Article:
This study was a three-stage clinical trial (IRCT2015110524889N1) conducted in the internal wards of Shahid Chamran hospital Isfahan in 2015. For this study, samples were selected from the study environment according to the inclusion criteria, and then, using random numbers tables, were randomly allocated into two groups – intervention and control groups. The researchers decided that every patient with odd number would be allocated to the intervention group and those with even numbers to the control group. After selecting the required numbers (required evens and odds) from the table of random numbers, all the numbers were placed in separate envelopes and put in a box. After samples were selected, according to the inclusion criteria by simple sampling, one card would be assigned to them, and then based on the number on the card, they would be allocated to intervention (odd number) or the control (even number) group. Sample size was calculated to be 32 for each group with a confidence interval of 95%, test power of 80%, and 10% for probable sample loss. Inclusion criteria included willingness to participate in the study, age 35–75 years, having myocardial infarction according to the diagnosis by a cardiologist, having their first myocardial infarction, having passed the acute phase of the diseases and ICU, being conscious about the place, time, and their surroundings, not having any specific problem in the place of applying acupressure, not having any psychological disorder, and hemodynamic stability on the day of applying the intervention. The exclusion criteria were being absent for two sessions during the intervention, unwillingness to participate in the study, patient's death or discharge from hospital during the intervention, physician's diagnosis about patient's inability to continue the intervention, and having any emergency condition during the intervention that would require urgent intervention by nurses or physicians.
Data collection tools were demographic characteristics questionnaire, Alpakado standard mercury sphygmomanometer (made in Japan), and Medical Rossmax fingertip pulse oximeter (Rossmax International Ltd 12F, No. 189, Kang Chien Road Taipei, 114. Taiwan). One type of sphygmomanometer, pulse oximeter, and stethoscope were used for all the patients, and all the devices were calibrated before the study. During the intervention, all patients received the usual treatment for heart attack, and acupressure was performed along with that treatment. Researchers were trained by an expert professor in acupressure and were all approved.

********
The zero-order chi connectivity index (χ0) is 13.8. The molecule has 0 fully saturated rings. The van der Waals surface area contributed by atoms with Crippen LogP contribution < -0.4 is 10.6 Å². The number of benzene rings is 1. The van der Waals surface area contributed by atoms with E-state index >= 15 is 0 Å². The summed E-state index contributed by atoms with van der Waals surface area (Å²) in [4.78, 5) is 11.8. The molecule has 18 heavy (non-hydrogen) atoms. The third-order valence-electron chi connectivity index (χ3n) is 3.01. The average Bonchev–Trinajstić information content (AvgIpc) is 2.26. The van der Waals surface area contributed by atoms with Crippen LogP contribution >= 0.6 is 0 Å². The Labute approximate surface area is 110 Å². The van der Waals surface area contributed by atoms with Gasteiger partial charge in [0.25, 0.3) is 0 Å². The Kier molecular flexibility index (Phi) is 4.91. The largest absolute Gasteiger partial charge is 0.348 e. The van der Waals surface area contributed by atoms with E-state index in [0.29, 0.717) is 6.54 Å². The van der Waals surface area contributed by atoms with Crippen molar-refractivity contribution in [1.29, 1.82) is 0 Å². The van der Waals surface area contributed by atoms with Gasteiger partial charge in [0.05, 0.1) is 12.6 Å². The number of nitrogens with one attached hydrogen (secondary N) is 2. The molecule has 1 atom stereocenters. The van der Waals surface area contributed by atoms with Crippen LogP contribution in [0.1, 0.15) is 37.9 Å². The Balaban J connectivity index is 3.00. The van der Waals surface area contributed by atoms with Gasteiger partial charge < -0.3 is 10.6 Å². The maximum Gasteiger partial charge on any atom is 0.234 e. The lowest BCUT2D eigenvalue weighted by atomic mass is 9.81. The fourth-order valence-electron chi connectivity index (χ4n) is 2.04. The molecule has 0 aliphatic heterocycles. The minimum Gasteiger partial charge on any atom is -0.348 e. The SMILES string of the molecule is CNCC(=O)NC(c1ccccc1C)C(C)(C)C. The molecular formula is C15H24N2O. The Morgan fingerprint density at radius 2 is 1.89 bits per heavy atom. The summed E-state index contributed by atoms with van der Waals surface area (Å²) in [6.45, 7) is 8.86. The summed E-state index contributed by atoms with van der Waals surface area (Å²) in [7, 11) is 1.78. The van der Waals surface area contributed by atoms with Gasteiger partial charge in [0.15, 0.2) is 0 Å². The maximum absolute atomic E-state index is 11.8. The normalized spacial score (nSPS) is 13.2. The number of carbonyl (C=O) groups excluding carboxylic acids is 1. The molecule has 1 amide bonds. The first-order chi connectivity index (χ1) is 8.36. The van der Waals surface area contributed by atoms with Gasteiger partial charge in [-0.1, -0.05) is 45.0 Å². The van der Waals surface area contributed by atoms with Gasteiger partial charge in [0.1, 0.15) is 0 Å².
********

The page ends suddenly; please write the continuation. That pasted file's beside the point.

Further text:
Background information was recorded for each patient using their medical file and interviewing them or their relatives. Before performing acupressure, the procedure was explained to the patient, and then the patient was asked to lie on their back; the researcher first rubbed her hands together to warm them up a little before performing the intervention. Researcher's hands were clean and their nails were shortened so that they would not scratch patient's skin during the intervention. The patients were maintained in a quiet and peaceful state for 10 min and then the acupressure procedure was started. The intervention was designed in a manner that it would not intervene with ward's routine measures, physicians' rounds, and patients' rest.
The method of determining acupressure points was approved by advising with a skilled person and the amount of applied pressure was exercised using the standard 20 g to 6 kg scales. Full reliability of the applied pressure by both hands of the researcher was approved by the consulting professor after repeating with an average of 3–4 kg on the scale.